by Hana Namrouqa | Oct 25, 2012 | 22:32

AMMAN — When Mohammad Ali Hassan shops for his family every weekend at a supermarket in Amman, he leaves the store with over 40 plastic bags.

Hassan said he doesn’t mind the huge number of plastic bags, as his wife reuses them for different purposes.

But 45-year old’s last shopping experience was different; he used three large reusable bags instead of the usual plastic ones.

“I’m letting go of plastic bags and starting to use reusable shopping bags instead. I’m taking responsibility towards the environment,” the father of two girls said as he paid for his purchases.

Hassan, a manager at an accounting firm, is one of few shoppers who responded to recent calls to lower public dependence on plastic bags and substitute them with environment-friendly shopping bags.

The UNESCO office in Amman decided to address the excessive use and littering of plastic shopping bags through a month-long awareness campaign called “BalashKees”, (no need for a bag).

The overall objective of the campaign was to reduce the use of plastic bags at five major supermarkets in Jordan through increased consumer awareness and environmentally friendlier packing policies, according to a UNESCO statement.

As part of the campaign, which ran from September 16 to October 16, UNESCO trained cashiers and packers in these supermarkets on how to stow purchases in fewer plastic bags and to communicate with customers to inform them about the negative effect of plastic bags on the environment and public health.

Limited change has been reported since the campaign was launched, according to organisers, who remain optimistic, noting that behavioural change needs time and is a long-term process.

“Cashiers said they faced some resistance from customers, while others asked for more plastic bags. However, the participating supermarkets reported little reduction in the number of used plastic bags,” one of the campaign’s organisers at UNESCO, who preferred to remain unnamed, told The Jordan Times.

The campaign sought to curb the excessive use of plastic bags in Jordan, where more than three billion bags are used each year, according to environment ministry estimates, which means that each person uses 1.6 bags per day and 584 bags a year.

A supermarket chain in Amman that participated in the campaign is encouraging customers to buy reusable bags.

“In a few words, our cashiers are telling shoppers about the reusable bags which help protect the environment. As an encouragement, we are selling them at their cost price of JD0.75 and offering to replace them if they are damaged, free of charge,” Amjad Mashayekh, cashier office manager at the supermarket in west Amman, told The Jordan Times.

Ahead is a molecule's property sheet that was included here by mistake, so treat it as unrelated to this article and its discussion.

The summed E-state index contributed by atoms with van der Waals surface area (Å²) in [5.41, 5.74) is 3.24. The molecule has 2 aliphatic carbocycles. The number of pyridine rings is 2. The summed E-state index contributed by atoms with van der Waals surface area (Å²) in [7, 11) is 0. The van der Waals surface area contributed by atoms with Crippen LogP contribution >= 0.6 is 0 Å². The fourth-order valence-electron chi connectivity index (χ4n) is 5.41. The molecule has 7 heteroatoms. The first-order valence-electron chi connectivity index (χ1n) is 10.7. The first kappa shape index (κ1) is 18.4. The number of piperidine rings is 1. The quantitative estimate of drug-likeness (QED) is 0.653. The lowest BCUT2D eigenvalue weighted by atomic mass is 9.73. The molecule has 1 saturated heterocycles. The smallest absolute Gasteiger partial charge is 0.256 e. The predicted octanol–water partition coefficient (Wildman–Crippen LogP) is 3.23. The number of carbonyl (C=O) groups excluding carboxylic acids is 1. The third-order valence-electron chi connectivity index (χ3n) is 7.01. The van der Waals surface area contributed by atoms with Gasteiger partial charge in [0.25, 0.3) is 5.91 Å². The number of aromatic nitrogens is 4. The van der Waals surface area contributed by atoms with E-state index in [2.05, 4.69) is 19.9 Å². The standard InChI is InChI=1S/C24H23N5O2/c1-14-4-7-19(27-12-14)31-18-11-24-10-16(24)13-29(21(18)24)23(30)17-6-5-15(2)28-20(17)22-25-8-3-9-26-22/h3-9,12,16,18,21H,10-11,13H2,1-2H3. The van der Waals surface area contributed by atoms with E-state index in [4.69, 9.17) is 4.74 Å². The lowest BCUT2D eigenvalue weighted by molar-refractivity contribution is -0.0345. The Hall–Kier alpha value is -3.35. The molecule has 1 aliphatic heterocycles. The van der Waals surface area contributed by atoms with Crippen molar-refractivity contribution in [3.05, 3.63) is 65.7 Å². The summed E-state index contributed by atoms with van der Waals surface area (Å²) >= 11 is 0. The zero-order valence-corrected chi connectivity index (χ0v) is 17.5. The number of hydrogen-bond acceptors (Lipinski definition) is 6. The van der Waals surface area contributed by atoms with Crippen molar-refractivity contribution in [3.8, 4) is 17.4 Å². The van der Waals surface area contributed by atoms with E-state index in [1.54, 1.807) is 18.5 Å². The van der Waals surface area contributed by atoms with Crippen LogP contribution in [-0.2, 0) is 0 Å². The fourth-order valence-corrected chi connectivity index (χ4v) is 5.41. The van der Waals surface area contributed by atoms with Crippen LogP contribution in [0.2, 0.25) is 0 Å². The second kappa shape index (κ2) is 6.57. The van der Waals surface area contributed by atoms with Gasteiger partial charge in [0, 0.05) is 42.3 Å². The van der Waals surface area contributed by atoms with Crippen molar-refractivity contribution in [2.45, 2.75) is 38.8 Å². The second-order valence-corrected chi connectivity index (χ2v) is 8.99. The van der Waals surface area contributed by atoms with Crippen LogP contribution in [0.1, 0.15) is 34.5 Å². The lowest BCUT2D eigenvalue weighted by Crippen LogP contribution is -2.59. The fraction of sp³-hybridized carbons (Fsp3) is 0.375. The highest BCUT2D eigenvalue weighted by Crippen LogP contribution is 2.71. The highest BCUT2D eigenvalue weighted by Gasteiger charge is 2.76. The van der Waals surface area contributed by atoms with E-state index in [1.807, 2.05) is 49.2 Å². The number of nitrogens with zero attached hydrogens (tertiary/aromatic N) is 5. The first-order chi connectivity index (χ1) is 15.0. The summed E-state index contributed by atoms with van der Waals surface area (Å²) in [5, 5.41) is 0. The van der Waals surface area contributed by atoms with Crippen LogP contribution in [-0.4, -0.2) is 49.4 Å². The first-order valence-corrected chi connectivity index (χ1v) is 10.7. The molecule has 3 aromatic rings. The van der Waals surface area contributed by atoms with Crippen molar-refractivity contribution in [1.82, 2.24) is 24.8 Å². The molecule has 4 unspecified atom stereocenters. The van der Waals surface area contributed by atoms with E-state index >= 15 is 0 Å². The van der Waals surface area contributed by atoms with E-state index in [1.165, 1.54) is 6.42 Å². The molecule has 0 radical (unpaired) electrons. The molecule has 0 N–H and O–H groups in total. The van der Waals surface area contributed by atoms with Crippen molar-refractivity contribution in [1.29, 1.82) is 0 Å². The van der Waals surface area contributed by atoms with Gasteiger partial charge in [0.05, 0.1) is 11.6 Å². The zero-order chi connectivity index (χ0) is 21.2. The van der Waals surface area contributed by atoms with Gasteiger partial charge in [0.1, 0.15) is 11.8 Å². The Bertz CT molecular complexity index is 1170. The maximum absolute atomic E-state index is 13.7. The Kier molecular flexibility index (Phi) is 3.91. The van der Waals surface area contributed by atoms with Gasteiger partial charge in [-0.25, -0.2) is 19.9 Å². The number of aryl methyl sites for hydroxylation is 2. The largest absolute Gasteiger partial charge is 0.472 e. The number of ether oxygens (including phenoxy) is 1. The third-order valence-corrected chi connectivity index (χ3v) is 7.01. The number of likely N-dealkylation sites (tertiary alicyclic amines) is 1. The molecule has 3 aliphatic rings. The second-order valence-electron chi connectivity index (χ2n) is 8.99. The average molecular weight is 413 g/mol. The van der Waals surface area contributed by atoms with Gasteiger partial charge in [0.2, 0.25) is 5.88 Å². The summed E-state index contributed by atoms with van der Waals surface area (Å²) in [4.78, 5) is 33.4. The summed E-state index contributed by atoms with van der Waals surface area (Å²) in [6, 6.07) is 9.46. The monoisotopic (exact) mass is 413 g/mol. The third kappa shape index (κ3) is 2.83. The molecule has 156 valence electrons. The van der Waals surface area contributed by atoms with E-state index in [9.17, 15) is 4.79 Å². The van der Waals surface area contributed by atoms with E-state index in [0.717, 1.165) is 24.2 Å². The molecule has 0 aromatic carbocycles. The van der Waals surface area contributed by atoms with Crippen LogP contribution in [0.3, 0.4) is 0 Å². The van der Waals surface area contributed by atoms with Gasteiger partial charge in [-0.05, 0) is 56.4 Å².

Mashayekh noted that around one million plastic bags are used monthly in the supermarket and its express branches, underscoring that buying plastic bags “takes a huge budget every year”.

Plastic bags are made of polythelene, derived from petrol, and take 1,000 years to decompose — this means that for the production of plastic bags, “a scarce natural resource is being diverted from our current needs to produce a non-biodegradable material that is essentially an environmental, economic and health hazard”, the UNESCO statement said.

In addition to the environmental impact of the current usage patterns of plastic bags there are several significant repercussions, such as visual pollution across the country, where swathes of land and nature are covered in plastic, the statement added.

According to official estimates, more than 30 million bags a year are littered across the country.

Plastic bag littering also affects agricultural productivity and reduces the quality of livestock by contaminating important nutrients naturally occurring in the soil with dangerous toxins released by plastic.

Every year, 2.5 per cent of Jordan’s 2.5 million sheep suffer weight loss or mortality due to blockage of the digestive system as result of eating plastic bags, according to the statement.

Campaign organisers said the only practical solution to end the excessive use of plastic bags is imposing fees.

“Fees or taxes must be imposed on plastic bags so that people start considering using reusable bags,” the UNESCO official noted.

The campaign was featured on seven supporting radio stations — Play 99.6, Sunny 105.1, FANN FM, Rotana, Sawt Al Ghad FM, Radio Al Balad and Ayyam FM — YouTube, Facebook ( and Twitter and in the participating supermarkets: Carrefour, Cozmo, Al Ahlia Plaza Superstores, Safeway and Spinneys.